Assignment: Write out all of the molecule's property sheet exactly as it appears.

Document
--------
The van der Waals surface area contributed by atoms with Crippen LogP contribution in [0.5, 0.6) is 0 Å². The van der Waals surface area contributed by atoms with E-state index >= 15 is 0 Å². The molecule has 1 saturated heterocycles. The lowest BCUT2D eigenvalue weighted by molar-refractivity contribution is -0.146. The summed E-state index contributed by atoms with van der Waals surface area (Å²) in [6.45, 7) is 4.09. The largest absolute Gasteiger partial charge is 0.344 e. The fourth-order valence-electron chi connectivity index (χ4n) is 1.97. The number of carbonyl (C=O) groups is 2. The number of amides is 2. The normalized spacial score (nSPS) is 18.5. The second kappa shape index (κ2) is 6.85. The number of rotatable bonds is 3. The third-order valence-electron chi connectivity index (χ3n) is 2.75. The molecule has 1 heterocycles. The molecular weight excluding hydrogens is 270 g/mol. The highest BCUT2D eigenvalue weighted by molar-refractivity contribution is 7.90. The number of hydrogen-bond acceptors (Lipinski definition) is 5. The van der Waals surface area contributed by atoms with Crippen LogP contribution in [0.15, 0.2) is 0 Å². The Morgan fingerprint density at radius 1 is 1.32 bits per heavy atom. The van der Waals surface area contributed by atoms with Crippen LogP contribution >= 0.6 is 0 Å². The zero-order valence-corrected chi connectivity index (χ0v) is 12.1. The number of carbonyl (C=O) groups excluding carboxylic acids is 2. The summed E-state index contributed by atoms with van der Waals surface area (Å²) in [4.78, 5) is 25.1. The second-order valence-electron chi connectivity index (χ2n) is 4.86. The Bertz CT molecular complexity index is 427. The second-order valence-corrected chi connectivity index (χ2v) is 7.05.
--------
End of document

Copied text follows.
The van der Waals surface area contributed by atoms with Crippen LogP contribution in [0.5, 0.6) is 0 Å². The van der Waals surface area contributed by atoms with E-state index >= 15 is 0 Å². The molecule has 1 saturated heterocycles. The lowest BCUT2D eigenvalue weighted by molar-refractivity contribution is -0.146. The summed E-state index contributed by atoms with van der Waals surface area (Å²) in [6.45, 7) is 4.09. The largest absolute Gasteiger partial charge is 0.344 e. The fourth-order valence-electron chi connectivity index (χ4n) is 1.97. The number of carbonyl (C=O) groups is 2. The number of amides is 2. The normalized spacial score (nSPS) is 18.5. The second kappa shape index (κ2) is 6.85. The number of rotatable bonds is 3. The third-order valence-electron chi connectivity index (χ3n) is 2.75. The molecule has 1 heterocycles. The molecular weight excluding hydrogens is 270 g/mol. The highest BCUT2D eigenvalue weighted by molar-refractivity contribution is 7.90. The number of hydrogen-bond acceptors (Lipinski definition) is 5. The van der Waals surface area contributed by atoms with Crippen LogP contribution in [0.15, 0.2) is 0 Å². The Morgan fingerprint density at radius 1 is 1.32 bits per heavy atom. The van der Waals surface area contributed by atoms with Crippen LogP contribution >= 0.6 is 0 Å². The zero-order valence-corrected chi connectivity index (χ0v) is 12.1. The number of carbonyl (C=O) groups excluding carboxylic acids is 2. The summed E-state index contributed by atoms with van der Waals surface area (Å²) in [4.78, 5) is 25.1. The second-order valence-electron chi connectivity index (χ2n) is 4.86. The Bertz CT molecular complexity index is 427. The second-order valence-corrected chi connectivity index (χ2v) is 7.05.